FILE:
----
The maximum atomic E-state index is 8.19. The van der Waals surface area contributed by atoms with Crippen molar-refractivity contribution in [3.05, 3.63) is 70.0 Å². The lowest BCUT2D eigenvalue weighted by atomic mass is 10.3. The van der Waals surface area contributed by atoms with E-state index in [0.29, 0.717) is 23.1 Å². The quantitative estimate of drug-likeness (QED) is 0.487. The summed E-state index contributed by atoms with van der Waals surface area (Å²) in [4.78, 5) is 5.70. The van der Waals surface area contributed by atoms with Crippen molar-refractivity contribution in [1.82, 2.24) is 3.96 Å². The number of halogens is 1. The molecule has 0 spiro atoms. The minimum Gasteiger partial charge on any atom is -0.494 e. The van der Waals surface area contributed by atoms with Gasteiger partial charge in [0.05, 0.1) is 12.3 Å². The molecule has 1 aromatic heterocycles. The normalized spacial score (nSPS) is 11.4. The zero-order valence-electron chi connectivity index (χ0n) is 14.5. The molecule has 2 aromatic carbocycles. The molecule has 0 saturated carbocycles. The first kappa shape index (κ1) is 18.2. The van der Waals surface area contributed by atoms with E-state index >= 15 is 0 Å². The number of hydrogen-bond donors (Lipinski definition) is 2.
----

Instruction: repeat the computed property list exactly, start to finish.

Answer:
The maximum atomic E-state index is 8.19. The van der Waals surface area contributed by atoms with Crippen molar-refractivity contribution in [3.05, 3.63) is 70.0 Å². The lowest BCUT2D eigenvalue weighted by atomic mass is 10.3. The van der Waals surface area contributed by atoms with E-state index in [0.29, 0.717) is 23.1 Å². The quantitative estimate of drug-likeness (QED) is 0.487. The summed E-state index contributed by atoms with van der Waals surface area (Å²) in [4.78, 5) is 5.70. The van der Waals surface area contributed by atoms with Crippen molar-refractivity contribution in [1.82, 2.24) is 3.96 Å². The number of halogens is 1. The molecule has 0 spiro atoms. The minimum Gasteiger partial charge on any atom is -0.494 e. The van der Waals surface area contributed by atoms with Gasteiger partial charge in [0.05, 0.1) is 12.3 Å². The molecule has 1 aromatic heterocycles. The normalized spacial score (nSPS) is 11.4. The zero-order valence-electron chi connectivity index (χ0n) is 14.5. The molecule has 2 aromatic carbocycles. The molecule has 0 saturated carbocycles. The first kappa shape index (κ1) is 18.2. The van der Waals surface area contributed by atoms with E-state index >= 15 is 0 Å². The number of hydrogen-bond donors (Lipinski definition) is 2.